I suppose the answer exists within the media. We can blame a lot of stuff on them, right? These horrific happenings are what we learn about first, what we see replayed repeatedly on our computer and television screens. I am making an observation as much as a judgment about this. But, one does have to ask, how would our culture be different if the positive and righteous events in our history were as clear and vivid in our memories?

A more loyal and proud citizenship? A more peaceful world? Less depression, more joy?

Will Ferguson be one of these events for our children?

(By the way, for those readers that are not local, Ferguson is less than an hour from my home. So, the rioting and violence taking place in that community right now is quite real for those of us in this part of the country.)

What days in history live large in your consciousness? Share your thoughts with us.

Have a Thoughtful Thursday!



6 responses

  1. I remember when Arlen Henderson disappeared. I was working 3rd shift and day after day followed crime scene and K9 units on my way home to Moscow Mills. To me, that was when the innocence died in our little town. The reality hit that our kids were never truly safe anywhere.

    On the other hand, I remember the day they found Shawn Hornbeck. I had just left my house and was driving down the street on my way to a client’s home. It was raining like crazy. I turned on the radio halfway through the announcement, thinking I may not have heard the talk show host correctly. i remember calling my husband, crying and thanking God for bringing that boy back to his parents alive.

    • Thanks for sharing those, Angie. It is interesting what touches each of us the most over the years, and I can imagine you filled with emotion over that particularly good day when Shawn was returned home. Thank you for sharing your insights with us!

  2. I remember the day that John F. Kennedy was assassinated. I was working in a law office and we got the word. We watched television nearly non-stop for the next several days as events unfolded.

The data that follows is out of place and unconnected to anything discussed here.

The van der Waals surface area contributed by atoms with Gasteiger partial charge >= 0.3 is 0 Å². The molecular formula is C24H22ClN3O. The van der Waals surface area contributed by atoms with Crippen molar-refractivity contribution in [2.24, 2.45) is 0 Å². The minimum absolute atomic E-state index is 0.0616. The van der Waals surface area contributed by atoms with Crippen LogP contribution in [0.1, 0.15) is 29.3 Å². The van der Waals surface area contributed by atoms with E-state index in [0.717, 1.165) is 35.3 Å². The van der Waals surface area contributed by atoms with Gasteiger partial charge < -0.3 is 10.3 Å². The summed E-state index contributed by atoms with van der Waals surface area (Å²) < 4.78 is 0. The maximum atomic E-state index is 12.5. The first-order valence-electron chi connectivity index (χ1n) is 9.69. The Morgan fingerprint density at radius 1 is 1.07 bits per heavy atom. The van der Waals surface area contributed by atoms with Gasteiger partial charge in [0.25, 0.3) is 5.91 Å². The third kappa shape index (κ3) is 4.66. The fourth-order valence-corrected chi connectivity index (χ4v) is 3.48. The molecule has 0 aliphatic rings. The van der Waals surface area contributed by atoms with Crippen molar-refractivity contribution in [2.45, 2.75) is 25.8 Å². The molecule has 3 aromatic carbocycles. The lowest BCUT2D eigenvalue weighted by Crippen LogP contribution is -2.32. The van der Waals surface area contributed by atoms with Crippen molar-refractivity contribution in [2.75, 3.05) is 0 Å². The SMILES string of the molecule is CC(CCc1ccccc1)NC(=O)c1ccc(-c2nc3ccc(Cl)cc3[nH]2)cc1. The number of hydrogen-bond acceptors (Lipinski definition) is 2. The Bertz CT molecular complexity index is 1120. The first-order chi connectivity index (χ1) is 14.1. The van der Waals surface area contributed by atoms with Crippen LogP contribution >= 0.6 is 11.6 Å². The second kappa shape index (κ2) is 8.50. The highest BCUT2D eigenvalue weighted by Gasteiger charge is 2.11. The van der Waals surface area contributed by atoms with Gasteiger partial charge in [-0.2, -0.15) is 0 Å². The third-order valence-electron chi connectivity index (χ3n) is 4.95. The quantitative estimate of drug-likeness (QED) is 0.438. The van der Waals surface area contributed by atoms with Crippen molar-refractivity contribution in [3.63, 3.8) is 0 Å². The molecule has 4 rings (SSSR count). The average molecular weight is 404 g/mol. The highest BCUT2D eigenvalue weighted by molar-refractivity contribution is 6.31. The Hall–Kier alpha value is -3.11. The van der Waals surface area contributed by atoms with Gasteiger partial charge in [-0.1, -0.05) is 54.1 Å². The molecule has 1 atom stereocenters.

• That has to be one of the most tragic days in history, given how the world felt about JFK and his family. Even for those of us who missed that particular one, we have seen and heard enough to grasp the way that day changed the world! Thanks for sharing, Melba!

  3. I have vivid memories of each of those events, too.

    Two others that stand out in my mind would be the day President Reagan was shot (my 5th grade teacher brought in a TV to the classroom and we watched some of the coverage), and the Oklahoma City bombing. The iconic picture of baby Baylee Almon being held by the firefighter really touched me because Baylee was exactly one month older than my oldest daughter. As a young mother, I was drawn for weeks to the stories of all of the families that lost their precious babies in that bombing. I was pretty ignorant of true terrorism at that time, and I remember the feeling of confusion and, yes, terror, that that event brought. Then to find out it was perpetrated by one of our own citizens…

    Powerful memories!

    • Thanks, Suzy, for sharing! Isn’t that the way… we feel particularly moved and emotional about things that happen to kids that are around the ages of our own! You were a few years (five, if I am to be accurate) behind me when President Reagan got shot.